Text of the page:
In Beastly, a powerful Witch changes a handsome young man’s body, a young man with the short-sighted impression that only beautiful people matter in the world, into a disfigured body with scars, metal, boils and cool tattoos (he gets to keep his muscles) to teach him the lesson that what really, truly matters is the beauty that we all have inside (and muscles). Kyle, the disfigured character, supposedly will learn that lesson by getting someone to say to him I love you.

An important aspect of the story is how Kyle’s rich, white dad abandons him and pays for a Jamaican woman and a blind man to take care of him. While under their care, Kyle develops a sense of empathy, relating to their misfortunes through his misfortune. That’s what we’re supposed to think anyway, only he never thanks them for putting up with his rotten attitude and providing for his basic needs, never recognizes the strength and resiliency of an immigrant woman trying to bring her children to the United States or sees his role in creating a barrier for her. Nor does he acknowledge how the blind man is quite happy and lively being blind, never once suggesting in the movie that it is something he loathes or wants “fixed.” No, Kyle, along with the audience, are supposed to presume that blindness is always something one would rather not have. Kyle “saves” them from their problems by making a magical deal with the Witch to give the man sight and give the woman her children once he achieves his good looks. That’s right; they are saved only if he gets his too.

 Our part as audience is simply to think that he’s learned a lesson about beauty. (The only lesson I would learn is people are beautiful only if they’re loved. Sorry singles). We are not supposed to notice how he spent an entire year of his life taking for granted the services others provided for him, using their positions of marginalization for his own gain. We’re not supposed to notice that he only does something for them when he is able to maintain his own privilege. And anyway, this plot line supposed to remain marginal in our thoughts compared to the main focus of the movie – his acquisition of the love of a beautiful girl (who by the way he also saves, what a good white hero).

The love story goes as follows: After he has sulked around in his home for the first few months of his “ugly” life, he decides to risk going outside. At a party, he speaks with a girl named Liddy who he thinks could fall for him. She is depicted as a female who gives back to the community, gives food to the homeless on the street and was able to see the good “inside” Kyle while he was still a handsome misogynist before becoming ugly. In the movie, sexism is sexy and so is criminal harassment.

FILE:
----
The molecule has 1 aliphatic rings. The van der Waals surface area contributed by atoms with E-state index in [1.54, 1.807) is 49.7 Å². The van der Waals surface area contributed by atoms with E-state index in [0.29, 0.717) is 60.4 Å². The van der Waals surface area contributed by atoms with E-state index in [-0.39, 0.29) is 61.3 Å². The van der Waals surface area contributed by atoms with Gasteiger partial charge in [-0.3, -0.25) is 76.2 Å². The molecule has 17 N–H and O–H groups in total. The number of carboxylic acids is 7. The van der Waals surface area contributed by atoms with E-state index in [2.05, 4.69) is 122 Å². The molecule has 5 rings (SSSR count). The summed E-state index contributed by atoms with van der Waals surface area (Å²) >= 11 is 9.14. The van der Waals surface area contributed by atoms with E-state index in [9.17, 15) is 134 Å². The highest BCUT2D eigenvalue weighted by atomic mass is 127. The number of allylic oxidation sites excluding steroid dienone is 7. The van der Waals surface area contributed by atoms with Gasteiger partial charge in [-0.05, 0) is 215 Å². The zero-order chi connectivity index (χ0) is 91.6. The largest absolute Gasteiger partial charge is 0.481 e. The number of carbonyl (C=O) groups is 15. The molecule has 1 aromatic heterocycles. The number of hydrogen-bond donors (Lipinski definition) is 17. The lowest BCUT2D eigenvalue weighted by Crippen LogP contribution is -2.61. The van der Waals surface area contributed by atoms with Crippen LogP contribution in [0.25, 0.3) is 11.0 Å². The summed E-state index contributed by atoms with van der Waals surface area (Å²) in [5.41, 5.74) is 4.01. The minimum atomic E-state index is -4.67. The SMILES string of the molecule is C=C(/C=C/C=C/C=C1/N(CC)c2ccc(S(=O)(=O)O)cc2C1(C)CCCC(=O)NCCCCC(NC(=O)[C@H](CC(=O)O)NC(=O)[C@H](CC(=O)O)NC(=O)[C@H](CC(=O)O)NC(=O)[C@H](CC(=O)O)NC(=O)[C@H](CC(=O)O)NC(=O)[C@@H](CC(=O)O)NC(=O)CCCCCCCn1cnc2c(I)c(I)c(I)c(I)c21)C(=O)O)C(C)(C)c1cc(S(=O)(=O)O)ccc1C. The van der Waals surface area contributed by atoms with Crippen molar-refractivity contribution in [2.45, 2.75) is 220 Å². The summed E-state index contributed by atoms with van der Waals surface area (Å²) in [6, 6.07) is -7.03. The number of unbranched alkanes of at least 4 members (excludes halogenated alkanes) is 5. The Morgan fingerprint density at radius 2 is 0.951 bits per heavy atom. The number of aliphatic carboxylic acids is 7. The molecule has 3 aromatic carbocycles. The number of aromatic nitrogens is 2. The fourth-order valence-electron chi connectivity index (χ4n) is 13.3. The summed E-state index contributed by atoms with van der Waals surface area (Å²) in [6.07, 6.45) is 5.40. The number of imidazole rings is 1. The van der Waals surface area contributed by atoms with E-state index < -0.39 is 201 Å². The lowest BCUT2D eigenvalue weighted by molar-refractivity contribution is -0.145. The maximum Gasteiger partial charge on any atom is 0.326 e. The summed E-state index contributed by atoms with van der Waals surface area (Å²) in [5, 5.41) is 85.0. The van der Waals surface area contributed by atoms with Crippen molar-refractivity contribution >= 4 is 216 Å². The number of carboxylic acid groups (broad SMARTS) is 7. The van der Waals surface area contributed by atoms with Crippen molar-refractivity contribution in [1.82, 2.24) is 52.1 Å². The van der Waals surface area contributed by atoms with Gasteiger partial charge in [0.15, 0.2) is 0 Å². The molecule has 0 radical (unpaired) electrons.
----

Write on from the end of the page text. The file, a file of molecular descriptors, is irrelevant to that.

He begins to stalk her. One night, he sees her attempt to protect her father from a drug dealer with a gun. Kyle runs to her rescue, causing her to fall and be knocked unconscious. He hides her away temporarily in her room and goes back to her father who’s just shot the drug dealer. Kyle blackmails Liddy’s father by taking pictures of the crime and threatening to show them to the police if the father does not give Liddy to Kyle because he wants her for himself. Wait, I’m sorry, it’s rather because he wants to “protect” her from the dead drug dealer’s brother. I know. It’s complicated.

She reluctantly arrives at Kyle’s home, not knowing about the blackmail. Kyle lies to her about who he is and why she is there. He begins to buy her things, builds her a greenhouse, and takes her to a mansion cabin in order to make her like him.

Eventually, she finds out Kyle loves her and whispers she loves him too. In the end, she isn’t really bothered that the ugly man she fell in love with turns into the handsome, rich Kyle who can take her on all sorts of trips all over the world.

Is it just me, or does Kyle use a lot of coercion to get Liddy to say she loves him? Is it just me, or does it seem like this would be a much different story if the Witch made Kyle both poor and ugly?

As my friend kept telling me, just don’t think about it.

That’s what I’m supposed to do right? When I see love depicted as a man using coercion to acquire a woman’s love – just don’t think about it. When I see how he still maintains his positions of white, class and gender privilege despite being made “ugly” – just don’t think about it. When I see a woman depicted as being both a 21st century independent lady and one who is defined by her role to take care of and love beastly men – just don’t think about it. She’s simply the care-giver ideal of femininity.

I shudder at the thought of a 12 year old boy not thinking about it, watching Beastly and forming his ideas about what it means to be a man; or a 12 year old girl learning to define her romantic attractions towards men she loves in sight of their beastly behaviors and attitudes.

I sit here saying that I will not not think about it, dang nab it!  I will not allow coercion to hide away in an image of heterosexual romance nor will I sit in my movie theatre seat not knowing that I just paid $12.50 to watch this crap.

Because I can.

Because I can think. We all can think about how love, sex, gender, power, race, privilege, disability, class, etc are depicted in film even as we pay to see those films. Except, of course, those who do not have the privilege to develop the skills of criticism, or the money to pay.

by Meagan Simon